This Game Of Thrones post is written from the point of view of someone who has not read the books the series is based on. As such, spoilers are strictly forbidden. Any spoilers in comments will be deleted on sight. If you see spoilers, please mark them as best you can and email eadams at avclub dot com or contact Erik on Twitter, and hell take care of them as soon as possible. Remember: Discussions of things that were different in the books or confirmations of things that won’t happen count as spoilers, too. Have you read the books and want to discuss whats coming? Thats what our experts reviews are for.

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Representing the aftershocks of an eventful fourth season, “The Wars To Come” is a dispatch from a show in “recharge and anticipate” mode. It’s there in the title, taken from an exchange between Varys and Tyrion: “I believe men of talent have a part to play in the war to come.” The dialogue this week is freighted with portent and import, words spoken in prelude to the exploits and adventures of a reduced-capacity cast. (Hell, the whole thing kicks off with a flashback that’s all about the future!) Some reductions have been made by the narrative, others by the choices of the producers: Hodor does not Hodor in the season premiere, and he will he will not Hodor at all in season five. The show’s biggest villains—Joffrey, Tywin—have fallen, and now we wait to see if the power vacuum they’ve created will be filled by previously unseen monsters or by conquering heroes.

We know of one person who won’t be filling it. Thanks to “The Wars To Come,” there’s one more menace among Game Of Thrones’ dead: Mance Rayder, the king beyond the wall, is no more. This is a season premiere bookended by mortality, beginning with a wake for Tywin Lannister and ending with Mance taking an arrow to his chest. It can’t be coincidence that each was killed by the same type of weapon, their superficial differences wiped away by the experience that unites all men. Tywin and Mance wielded immense power and commanded vast armies, and now both must be referred to in the past tense. As is so often the case on Game Of Thrones, their deaths are symbolic of a Westeros that is beginning to disappear—not that Mance deigned to recognize its existence in the first place.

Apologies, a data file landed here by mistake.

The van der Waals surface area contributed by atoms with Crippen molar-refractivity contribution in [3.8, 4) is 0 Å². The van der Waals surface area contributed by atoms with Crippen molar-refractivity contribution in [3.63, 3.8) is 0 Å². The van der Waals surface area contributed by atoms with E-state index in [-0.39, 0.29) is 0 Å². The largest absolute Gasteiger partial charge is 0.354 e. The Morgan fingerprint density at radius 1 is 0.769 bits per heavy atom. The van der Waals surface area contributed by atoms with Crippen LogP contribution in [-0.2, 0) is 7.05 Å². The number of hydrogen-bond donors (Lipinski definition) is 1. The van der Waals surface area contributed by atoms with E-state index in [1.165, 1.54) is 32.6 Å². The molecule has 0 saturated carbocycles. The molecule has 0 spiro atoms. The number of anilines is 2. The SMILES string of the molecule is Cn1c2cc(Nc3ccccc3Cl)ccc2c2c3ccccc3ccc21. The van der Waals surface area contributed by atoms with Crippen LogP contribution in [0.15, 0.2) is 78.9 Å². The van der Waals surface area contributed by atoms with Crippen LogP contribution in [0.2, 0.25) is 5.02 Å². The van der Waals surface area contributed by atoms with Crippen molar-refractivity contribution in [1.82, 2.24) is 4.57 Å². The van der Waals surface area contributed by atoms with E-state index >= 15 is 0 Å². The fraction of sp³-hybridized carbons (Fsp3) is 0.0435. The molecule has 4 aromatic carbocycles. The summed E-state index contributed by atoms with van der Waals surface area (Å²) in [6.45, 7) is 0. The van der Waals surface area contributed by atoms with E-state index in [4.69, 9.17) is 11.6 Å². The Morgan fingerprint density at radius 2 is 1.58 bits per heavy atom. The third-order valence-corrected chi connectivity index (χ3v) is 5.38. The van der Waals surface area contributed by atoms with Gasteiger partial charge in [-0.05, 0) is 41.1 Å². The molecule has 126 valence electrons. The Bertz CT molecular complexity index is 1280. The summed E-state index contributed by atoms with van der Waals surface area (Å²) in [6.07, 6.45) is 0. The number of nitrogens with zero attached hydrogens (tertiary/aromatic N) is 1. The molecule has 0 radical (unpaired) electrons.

And so the season premiere sets about to ask a quintessential Game Of Thrones question: When a new leader rises, what type of leader will that person be? Varys gives season five a thesis statement in the second of his scenes with Tyrion. Following a wide shot that makes the pair look very small amid the sumptuous paradise of their new home across the Narrow Sea, Varys wishes for “peace, prosperity,” and “a land where the powerful do not prey on the powerless.” His flowery words make a nice match for the idyllic surroundings.

“The Seven Kingdoms need someone stronger than Tommen, but gentler than Stannis. A monarch who can intimidate the high lords and inspire the people. A ruler loved by millions with a powerful army and the right family name.”

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The back-and-forth that follows demands more time spent with the comedy duo of Conleth Hill and Peter Dinklage. It also lands on one worthy candidate who fits all of Varys’ prerequisites: Daenerys Targaryen. But Emilia Clarke’s character isn’t the only one who fits that description. Jon Snow is hitting all of those intimidate/inspire notes at Castle Black, and his actions at the conclusion of “The Wars To Come” demonstrate his deep reserves of mercy. He still has two sisters out there, and the one who appears this week just removed her last major obstacle to controlling The Eyrie, leaving Robin to fend for himself at some sort of finishing school for young megalomaniacs.

And then there’s Margaery Tyrell, who smirks and slinks her way around the premiere, torturing her mother-in-law from afar and interrupting a brother who’s being rather brazen about his sexual exploits. In the latter scene, breakin’-all-the-rules Loras argues that his sister’s scheming will lead only to an eternity with Cersei Lannister, but Margaery has other ideas. When Natalie Dormer responds with a most ominous “perhaps,” she makes Rhaegal and Viserion look like geckos. The dialogue of “The Wars To Come” weighs a ton, even when the sentences are one-word long.

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The episode plays a lot of tricks of scale like that. Tyrion sees the world, but only through a hole in a crate. Daenerys’ followers yank the winged idol from the top of the pyramid, yet their queen is a speck on the screen next to pets she used to hold in her hand. Her fellow self-proclaimed monarch, Mance Rayder, is reduced in size by composition and wardrobe, appearing so small and so defeated when Jon visits him in his cell. Brienne, a knight with no lord to serve, nonetheless threatens to buckle the upper reaches of the frame when filmed from below. In an atmosphere of uncertainty, when a boy sits on the Iron Throne, the established hierarchies of Game Of Thrones are thrown into confusion, and “The Wars To Come” represents this confusion visually.